The Appeal of Modern Streetcars Continues to Mount, But There Are Obstacles to It Bringing Mobility Gains

Atlanta's Georgia Transit Connector

» Streetcar projects are advancing seriously in cities across the nation, but their quick rise to the top of municipal transportation priority lists may not be matched by sound thinking in terms of project design.

If the Obama Administration’s push to construct high-speed rail lines has suffered numerous delays as a result of Congressional inaction and state-level criticism, its decision to allow numerous streetcar projects to move forward through the federal funding pipeline has produced a veritable explosion of project proposals across the country. Yet the manner in which cities are pushing these schemes smacks of poor policy making and suggests that a better use of limited transportation dollars is possible.

The recent promotion of streetcars in the United States is something of an aberration — at least in terms of recent history. Generally ignoring the successes of the locally funded vintage 2001 Portland Streetcar, the Bush Administration repeatedly informed

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Dallas, a Transit Builder if Not Pioneer, Moves Forward on Streetcar

Dallas Downtown Streetcar

» A 1.6-mile streetcar line would bring dubious benefits to this Texas city.

Not all transit expansion projects are created equal — let that be clear. Sure, expanding public transportation options in general usually contributes to the expanded mobility of urban residents. But governments, as we know all too well, have limited funds. So identifying the best possible investments for the money must be an essential part of political decision-making.

Which brings us to Dallas, which submitted plans this week for a 1.6-mile streetcar from the city’s downtown to the Oak Cliff neighborhood just southwest across the Trinity River. It could be the first rail line in the U.S. to feature streetcars that use battery propulsion instead of always having to rely on overhead catenary. The project was funded by a U.S. Department of Transportation’s TIGER grant in February 2010 and it will be

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Alignment Questions for Detroit’s Rail Line, Almost Ready for Construction

Woodward

» Light rail or streetcar approach for a project whose proponents claim would restore the health of this city’s core?

Unlike similar projects in nearby cities like Cincinnati, Detroit’s planned light rail line for Woodward Avenue has near-universal support from just about everyone in local and state government — even though it is being constructed in a city that is shedding population quickly. The $528 million route, which would by 2016 extend 9.3 miles from downtown to the city’s borders at 8 Mile, has been the priority of regional transportation planners for years. And with federal support for the first phase of the corridor announced in February 2010, construction is supposed to begin later in 2011, at least for the 3.4-mile section from Hart Plaza to Grand Avenue.

Aligning the project with other transit offerings in Downtown Detroit, however, has become a contentious issue. The Detroit DOT, which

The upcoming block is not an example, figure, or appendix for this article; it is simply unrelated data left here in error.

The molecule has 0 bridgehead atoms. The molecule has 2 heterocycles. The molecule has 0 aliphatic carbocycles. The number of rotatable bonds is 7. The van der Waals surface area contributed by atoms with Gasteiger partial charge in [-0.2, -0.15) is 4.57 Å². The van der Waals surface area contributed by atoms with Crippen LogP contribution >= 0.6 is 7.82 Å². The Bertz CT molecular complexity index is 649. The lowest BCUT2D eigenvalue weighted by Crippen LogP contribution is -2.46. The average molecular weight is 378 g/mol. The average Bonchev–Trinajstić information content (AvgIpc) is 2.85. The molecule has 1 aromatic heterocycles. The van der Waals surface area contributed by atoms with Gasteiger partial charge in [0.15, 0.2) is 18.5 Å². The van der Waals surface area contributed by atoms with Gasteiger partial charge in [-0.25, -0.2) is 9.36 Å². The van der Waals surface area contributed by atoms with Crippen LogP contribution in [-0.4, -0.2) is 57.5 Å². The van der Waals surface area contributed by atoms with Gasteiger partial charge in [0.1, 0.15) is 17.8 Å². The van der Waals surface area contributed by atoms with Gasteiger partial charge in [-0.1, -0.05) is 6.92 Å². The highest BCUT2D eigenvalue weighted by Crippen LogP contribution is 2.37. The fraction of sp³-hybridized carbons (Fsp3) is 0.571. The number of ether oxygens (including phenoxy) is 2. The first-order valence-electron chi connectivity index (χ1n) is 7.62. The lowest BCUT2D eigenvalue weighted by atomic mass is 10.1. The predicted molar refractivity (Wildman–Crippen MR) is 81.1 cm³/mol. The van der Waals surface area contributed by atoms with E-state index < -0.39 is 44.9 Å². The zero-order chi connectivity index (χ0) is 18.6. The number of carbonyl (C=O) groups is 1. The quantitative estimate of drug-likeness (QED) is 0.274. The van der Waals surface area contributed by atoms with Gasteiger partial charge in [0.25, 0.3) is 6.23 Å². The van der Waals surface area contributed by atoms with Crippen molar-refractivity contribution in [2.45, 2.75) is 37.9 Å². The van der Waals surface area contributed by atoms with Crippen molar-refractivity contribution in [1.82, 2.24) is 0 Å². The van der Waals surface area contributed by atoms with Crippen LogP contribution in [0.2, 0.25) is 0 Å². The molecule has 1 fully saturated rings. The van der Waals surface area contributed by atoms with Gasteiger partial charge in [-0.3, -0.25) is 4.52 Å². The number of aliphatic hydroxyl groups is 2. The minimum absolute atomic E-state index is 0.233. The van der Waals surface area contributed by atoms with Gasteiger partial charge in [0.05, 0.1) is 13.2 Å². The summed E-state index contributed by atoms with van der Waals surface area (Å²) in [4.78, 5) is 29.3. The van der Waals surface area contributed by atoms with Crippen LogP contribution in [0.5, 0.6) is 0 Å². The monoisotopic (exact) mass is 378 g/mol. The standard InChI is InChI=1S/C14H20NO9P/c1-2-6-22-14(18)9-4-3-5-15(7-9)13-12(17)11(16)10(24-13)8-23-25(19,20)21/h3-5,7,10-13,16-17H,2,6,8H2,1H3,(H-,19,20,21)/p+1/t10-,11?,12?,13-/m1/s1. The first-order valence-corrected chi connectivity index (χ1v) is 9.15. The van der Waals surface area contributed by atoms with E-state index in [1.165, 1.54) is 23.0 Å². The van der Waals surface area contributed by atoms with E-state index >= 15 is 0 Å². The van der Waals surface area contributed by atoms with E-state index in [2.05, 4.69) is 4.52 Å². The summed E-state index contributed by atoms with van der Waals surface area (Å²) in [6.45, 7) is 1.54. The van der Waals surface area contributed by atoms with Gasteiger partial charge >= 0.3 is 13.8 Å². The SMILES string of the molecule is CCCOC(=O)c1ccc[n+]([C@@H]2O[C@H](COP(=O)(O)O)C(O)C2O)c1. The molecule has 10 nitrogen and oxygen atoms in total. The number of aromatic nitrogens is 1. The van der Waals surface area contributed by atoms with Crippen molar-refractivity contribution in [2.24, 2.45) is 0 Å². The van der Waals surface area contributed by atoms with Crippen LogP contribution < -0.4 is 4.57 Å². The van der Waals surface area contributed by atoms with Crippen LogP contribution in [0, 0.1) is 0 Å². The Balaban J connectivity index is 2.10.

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Austin Contemplates Urban Rail, but Skepticism is in the Air

Downtown Austin

» A year after the opening of a commuter rail line to the city’s northern suburbs, Austin dedicates funding to planning a light rail line that focuses on the inner city.

In 2000, Austin came within 2,000 votes of approving a $2 billion, 52-mile light rail system that would have run through the city and its suburbs along east-west and north-south corridors. The first stage, estimates suggested, would attract more than 30,000 daily riders and serve the city’s most prominent destinations, including downtown and the University of Texas.

The failure of that referendum, however, forced those plans to be abandoned. Local transit proponents replaced it with the much less ambitious 32-mile Capital MetroRail, which opened in 2010 for a cost of about $100 million. Like many similar commuter rail lines built over the past few years, MetroRail’s limited frequencies and poor downtown connectivity have limited ridership to less than

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Losing State Support, Cincinnati’s Streetcar Project in Peril

Downtown Cincinnati

» Wavering commitment to this — and similar infrastructure projects around the country — sends the wrong message about the seriousness of public investment in better transport.

Over the past few months, American transportation projects have been canceled at an accelerated rate: From New Jersey to Florida to Wisconsin, rail programs that have been in the making for years have been abandoned because of conservative opposition to expansion in transportation spending at all levels of the federal system.

This movement, which has been grounded in claims of fiscal responsibility, has sent a disappointing message about the commitment of the American public sector to projects it has previously endorsed.

Ohio Governor John Kasich (R) made his mark last year, eliminating state support for a new intercity rail line to connect Cincinnati, Columbus, and Cleveland — despite the fact that the federal government had agreed to pay for all of the project’s construction

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The Site / The Fight

by Yonah Freemark

yfreemark (at) thetransportpolitic (dot) com

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